International Journal of Speech Language and the Law, Vol 12, No 2 (2005)

Finding conversational facts: a role for linguistics in court

Muffy E.A. Siegel
Issued Date: 14 Feb 2007


Expert witnesses in semantics are controversial, since juries are the ultimate authorities on meaning. However, this article presents evidence that a semantics expert witness may be able to facilitate the accurate interpretation of linguistic evidence by helping jurors tap their own natural, intuitive judgements about what sentences in evidence would actually have meant in the context in which they were produced. Through controlled studies, I show that almost all speakers choose interpretations predicted by Grice’s conversational maxims if they are allowed to hear evidence from conversations in real conversations. In contrast, most speakers endorse a different interpretation, one predicted by logical semantic rules that coincide with their ideas of how language ought to work, when the same linguistic evidence is presented for careful examination. Instruction in linguistics reduces this difference significantly, but does not erase it. For jurors to interpret linguistic material from conversations accurately, then, they need both the relevant linguistic principles and the results of empirical studies of subjects who heard the material from the case at hand in the conversational medium in which it occurred.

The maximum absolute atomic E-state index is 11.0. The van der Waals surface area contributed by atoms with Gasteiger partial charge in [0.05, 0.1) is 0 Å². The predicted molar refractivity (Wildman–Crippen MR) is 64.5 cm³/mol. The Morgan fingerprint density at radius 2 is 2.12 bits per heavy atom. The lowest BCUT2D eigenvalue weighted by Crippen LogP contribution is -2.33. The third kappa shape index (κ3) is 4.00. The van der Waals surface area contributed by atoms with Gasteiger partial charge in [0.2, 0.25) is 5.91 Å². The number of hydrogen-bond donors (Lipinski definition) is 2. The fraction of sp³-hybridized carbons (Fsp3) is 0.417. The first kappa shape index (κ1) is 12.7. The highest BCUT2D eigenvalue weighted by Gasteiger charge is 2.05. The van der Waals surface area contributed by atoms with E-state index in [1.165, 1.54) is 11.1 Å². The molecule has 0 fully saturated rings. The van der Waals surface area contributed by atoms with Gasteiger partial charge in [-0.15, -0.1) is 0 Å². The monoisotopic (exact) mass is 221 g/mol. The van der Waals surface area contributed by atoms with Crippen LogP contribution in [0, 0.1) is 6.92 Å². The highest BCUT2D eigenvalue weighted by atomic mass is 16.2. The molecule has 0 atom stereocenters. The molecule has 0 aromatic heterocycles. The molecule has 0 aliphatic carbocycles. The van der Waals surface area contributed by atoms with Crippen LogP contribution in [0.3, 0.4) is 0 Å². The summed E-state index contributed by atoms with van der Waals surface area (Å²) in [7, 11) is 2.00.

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DOI: 10.1558/sll.2005.12.2.255


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